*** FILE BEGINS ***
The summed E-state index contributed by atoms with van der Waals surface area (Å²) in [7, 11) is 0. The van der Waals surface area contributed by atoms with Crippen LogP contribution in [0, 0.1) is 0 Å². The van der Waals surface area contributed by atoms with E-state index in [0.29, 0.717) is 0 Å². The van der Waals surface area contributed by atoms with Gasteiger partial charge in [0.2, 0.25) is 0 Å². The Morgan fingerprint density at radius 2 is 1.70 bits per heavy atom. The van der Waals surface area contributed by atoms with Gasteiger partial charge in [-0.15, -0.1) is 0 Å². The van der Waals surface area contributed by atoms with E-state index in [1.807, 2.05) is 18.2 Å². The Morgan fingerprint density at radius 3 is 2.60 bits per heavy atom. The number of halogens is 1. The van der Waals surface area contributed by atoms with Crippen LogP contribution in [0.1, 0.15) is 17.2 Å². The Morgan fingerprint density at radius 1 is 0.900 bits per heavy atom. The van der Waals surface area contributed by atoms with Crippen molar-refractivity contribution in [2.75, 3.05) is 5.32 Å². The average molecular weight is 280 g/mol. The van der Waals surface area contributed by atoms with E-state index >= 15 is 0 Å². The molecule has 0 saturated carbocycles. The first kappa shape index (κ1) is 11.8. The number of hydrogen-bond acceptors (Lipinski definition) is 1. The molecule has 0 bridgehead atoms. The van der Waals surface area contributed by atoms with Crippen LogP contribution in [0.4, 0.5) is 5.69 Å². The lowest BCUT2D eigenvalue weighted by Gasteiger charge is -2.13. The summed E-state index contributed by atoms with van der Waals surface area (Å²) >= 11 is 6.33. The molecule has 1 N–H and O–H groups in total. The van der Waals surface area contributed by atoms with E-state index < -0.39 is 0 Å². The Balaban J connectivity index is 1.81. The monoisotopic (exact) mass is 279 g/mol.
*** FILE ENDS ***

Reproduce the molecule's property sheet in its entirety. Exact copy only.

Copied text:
The summed E-state index contributed by atoms with van der Waals surface area (Å²) in [7, 11) is 0. The van der Waals surface area contributed by atoms with Crippen LogP contribution in [0, 0.1) is 0 Å². The van der Waals surface area contributed by atoms with E-state index in [0.29, 0.717) is 0 Å². The van der Waals surface area contributed by atoms with Gasteiger partial charge in [0.2, 0.25) is 0 Å². The Morgan fingerprint density at radius 2 is 1.70 bits per heavy atom. The van der Waals surface area contributed by atoms with Gasteiger partial charge in [-0.15, -0.1) is 0 Å². The van der Waals surface area contributed by atoms with E-state index in [1.807, 2.05) is 18.2 Å². The Morgan fingerprint density at radius 3 is 2.60 bits per heavy atom. The number of halogens is 1. The van der Waals surface area contributed by atoms with Crippen LogP contribution in [0.1, 0.15) is 17.2 Å². The Morgan fingerprint density at radius 1 is 0.900 bits per heavy atom. The van der Waals surface area contributed by atoms with Crippen molar-refractivity contribution in [2.75, 3.05) is 5.32 Å². The average molecular weight is 280 g/mol. The van der Waals surface area contributed by atoms with E-state index >= 15 is 0 Å². The molecule has 0 saturated carbocycles. The first kappa shape index (κ1) is 11.8. The number of hydrogen-bond acceptors (Lipinski definition) is 1. The molecule has 0 bridgehead atoms. The van der Waals surface area contributed by atoms with Crippen LogP contribution in [0.4, 0.5) is 5.69 Å². The lowest BCUT2D eigenvalue weighted by Gasteiger charge is -2.13. The summed E-state index contributed by atoms with van der Waals surface area (Å²) >= 11 is 6.33. The molecule has 1 N–H and O–H groups in total. The van der Waals surface area contributed by atoms with E-state index < -0.39 is 0 Å². The Balaban J connectivity index is 1.81. The monoisotopic (exact) mass is 279 g/mol.